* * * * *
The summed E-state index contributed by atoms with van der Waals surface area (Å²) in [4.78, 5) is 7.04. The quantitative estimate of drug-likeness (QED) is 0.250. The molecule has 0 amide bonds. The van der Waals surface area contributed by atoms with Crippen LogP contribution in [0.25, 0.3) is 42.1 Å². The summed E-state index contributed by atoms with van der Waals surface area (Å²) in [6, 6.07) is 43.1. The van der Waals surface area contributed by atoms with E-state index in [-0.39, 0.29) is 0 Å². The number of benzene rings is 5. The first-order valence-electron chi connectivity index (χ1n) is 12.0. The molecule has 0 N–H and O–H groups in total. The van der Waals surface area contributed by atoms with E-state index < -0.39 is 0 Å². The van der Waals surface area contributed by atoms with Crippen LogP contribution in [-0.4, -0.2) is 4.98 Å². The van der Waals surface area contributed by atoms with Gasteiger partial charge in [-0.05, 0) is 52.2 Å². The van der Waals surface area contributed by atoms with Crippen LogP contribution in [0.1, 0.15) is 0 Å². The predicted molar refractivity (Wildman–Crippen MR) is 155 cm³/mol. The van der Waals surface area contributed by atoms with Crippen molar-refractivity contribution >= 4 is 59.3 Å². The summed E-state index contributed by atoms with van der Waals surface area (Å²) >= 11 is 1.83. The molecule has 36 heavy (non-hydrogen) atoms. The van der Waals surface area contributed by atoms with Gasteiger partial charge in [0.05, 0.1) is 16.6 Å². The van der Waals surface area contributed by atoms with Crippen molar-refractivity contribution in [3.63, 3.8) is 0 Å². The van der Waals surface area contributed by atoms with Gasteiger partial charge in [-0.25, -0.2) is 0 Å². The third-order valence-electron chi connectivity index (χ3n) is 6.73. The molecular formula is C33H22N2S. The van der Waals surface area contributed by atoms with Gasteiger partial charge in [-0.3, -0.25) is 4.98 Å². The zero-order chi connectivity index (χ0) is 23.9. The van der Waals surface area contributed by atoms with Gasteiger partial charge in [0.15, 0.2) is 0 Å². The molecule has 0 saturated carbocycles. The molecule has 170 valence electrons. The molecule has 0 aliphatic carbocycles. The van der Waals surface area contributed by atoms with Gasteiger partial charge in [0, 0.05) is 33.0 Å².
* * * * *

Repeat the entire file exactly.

The summed E-state index contributed by atoms with van der Waals surface area (Å²) in [4.78, 5) is 7.04. The quantitative estimate of drug-likeness (QED) is 0.250. The molecule has 0 amide bonds. The van der Waals surface area contributed by atoms with Crippen LogP contribution in [0.25, 0.3) is 42.1 Å². The summed E-state index contributed by atoms with van der Waals surface area (Å²) in [6, 6.07) is 43.1. The van der Waals surface area contributed by atoms with E-state index in [-0.39, 0.29) is 0 Å². The number of benzene rings is 5. The first-order valence-electron chi connectivity index (χ1n) is 12.0. The molecule has 0 N–H and O–H groups in total. The van der Waals surface area contributed by atoms with E-state index < -0.39 is 0 Å². The van der Waals surface area contributed by atoms with Crippen LogP contribution in [-0.4, -0.2) is 4.98 Å². The van der Waals surface area contributed by atoms with Gasteiger partial charge in [-0.05, 0) is 52.2 Å². The van der Waals surface area contributed by atoms with Crippen LogP contribution in [0.1, 0.15) is 0 Å². The predicted molar refractivity (Wildman–Crippen MR) is 155 cm³/mol. The van der Waals surface area contributed by atoms with Crippen molar-refractivity contribution >= 4 is 59.3 Å². The summed E-state index contributed by atoms with van der Waals surface area (Å²) >= 11 is 1.83. The molecule has 36 heavy (non-hydrogen) atoms. The van der Waals surface area contributed by atoms with Gasteiger partial charge in [0.05, 0.1) is 16.6 Å². The van der Waals surface area contributed by atoms with Crippen molar-refractivity contribution in [3.63, 3.8) is 0 Å². The van der Waals surface area contributed by atoms with Gasteiger partial charge in [-0.25, -0.2) is 0 Å². The third-order valence-electron chi connectivity index (χ3n) is 6.73. The molecular formula is C33H22N2S. The van der Waals surface area contributed by atoms with Gasteiger partial charge in [-0.3, -0.25) is 4.98 Å². The zero-order chi connectivity index (χ0) is 23.9. The van der Waals surface area contributed by atoms with Gasteiger partial charge in [0.15, 0.2) is 0 Å². The molecule has 0 saturated carbocycles. The molecule has 170 valence electrons. The molecule has 0 aliphatic carbocycles. The van der Waals surface area contributed by atoms with Gasteiger partial charge in [0, 0.05) is 33.0 Å².